• Seasons: Seasons in business and people’s lives will influence their ability to lean into any activity. These seasons may include spectacular success, devasting loss, boredom, reflection, rest and restoration, excitement, never-ending effort, surrender, resignation and simply fatigue. Seek to understand what season a business/team/individual may be in and recognise its impact on them.
  • Balance: Balance across the various goals that are pursued is important. A spinning wheel that is out of balance will quickly wear itself out. If a pursuit of goals remains out of balance for an extended period, then this imbalance will degrade performance. Be conscious of what is being pursued and bring balance into focus when considering where to lean into.

Two other elements are also vital when seeking to create a culture of the best at their best:

  • Belonging: Few business leaders focus on building the strength of connections that exist within their business as a profit-first motive tends to be their focus but to do so can seed an unstoppable momentum. The strength of connections arises from a belonging, a sense of purpose, a place that is yours, and pride and fulfilment that you achieve by being part of a team doing something worthwhile. Enable people to belong by creating this environment.
  • Success: The way your business defines success steps out of motive and is critical in setting the right culture. If success, for example, is defined as being in senior leadership, then only a handful of people can be successful and striving for one of those places will only seed self-interest. Instead, success should be defined in a manner in which everyone can achieve success in their lives.

Action Three: Become conscious of seasons and balance and adjust for their impact.

Action Four: Create a real sense of belonging for every person.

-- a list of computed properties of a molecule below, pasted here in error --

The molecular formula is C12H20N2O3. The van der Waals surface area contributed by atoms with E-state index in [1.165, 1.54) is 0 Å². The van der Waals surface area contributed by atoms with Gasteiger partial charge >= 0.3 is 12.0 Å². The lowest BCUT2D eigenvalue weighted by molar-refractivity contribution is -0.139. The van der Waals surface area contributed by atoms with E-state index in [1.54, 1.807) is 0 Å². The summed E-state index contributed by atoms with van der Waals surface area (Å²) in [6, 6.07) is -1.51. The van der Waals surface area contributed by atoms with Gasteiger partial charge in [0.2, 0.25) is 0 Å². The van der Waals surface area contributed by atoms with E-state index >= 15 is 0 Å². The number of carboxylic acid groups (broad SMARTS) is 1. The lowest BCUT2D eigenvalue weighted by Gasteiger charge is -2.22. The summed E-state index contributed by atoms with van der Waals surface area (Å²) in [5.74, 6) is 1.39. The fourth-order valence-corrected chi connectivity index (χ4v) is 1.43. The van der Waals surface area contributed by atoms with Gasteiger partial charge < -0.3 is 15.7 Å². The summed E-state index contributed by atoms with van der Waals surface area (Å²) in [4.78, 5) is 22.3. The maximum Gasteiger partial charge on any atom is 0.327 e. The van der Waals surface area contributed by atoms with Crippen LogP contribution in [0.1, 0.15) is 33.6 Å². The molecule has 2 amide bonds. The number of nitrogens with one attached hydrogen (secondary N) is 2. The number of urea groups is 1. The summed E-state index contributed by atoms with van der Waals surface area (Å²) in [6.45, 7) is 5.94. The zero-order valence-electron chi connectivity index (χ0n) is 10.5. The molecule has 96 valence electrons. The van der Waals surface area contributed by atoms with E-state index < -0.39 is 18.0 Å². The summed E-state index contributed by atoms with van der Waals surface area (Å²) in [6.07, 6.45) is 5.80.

Action Five: Define and rejoice success in a way that allows everyone to participate and contribute to their greatest ability.

Environment

There is a competitive engine within every business that sets the floor and ceiling to the performance of that business. If it is running well, performance will be lifted, but if it is ignored and in disrepair, then the floor to performance will quickly collapse.

It comprises the agents that will create the environment for everyone to excel. Key elements that will impact participation and contribution are:

  • Purpose and Motive: A succinct purpose tied to customer need allows everyone to contribute to something that is real and, when supported with the motive to compete, to also deliver their very best.
  • Leadership: only worthy leaders who are free of self-interest and who focus on uplifting and enabling others will bring the potential that resides in a business to be released.
  • Rewards: must be available to everyone who contributes their utmost and not held only for a select few.
  • Barriers: that restrict people from contributing must be actively dismantled, and these include bureaucracy and paradigms, and of course, once again, self-interest.

Action Six: Create a righteous purpose and supporting motive.

Action Seven: Create an equality in rewards and actively dismantle barriers.

Action Eight: Recognise the existence of the competitive engine and focus on bringing it into tune.

As a leader, you can significantly lift the contribution and participation of everyone in your business, and the performance that will flow therefrom, simply by paying close attention to those factors that will open the doors to their efforts and not shut them out.

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All the best in the success of your business,

Richard Shrapnel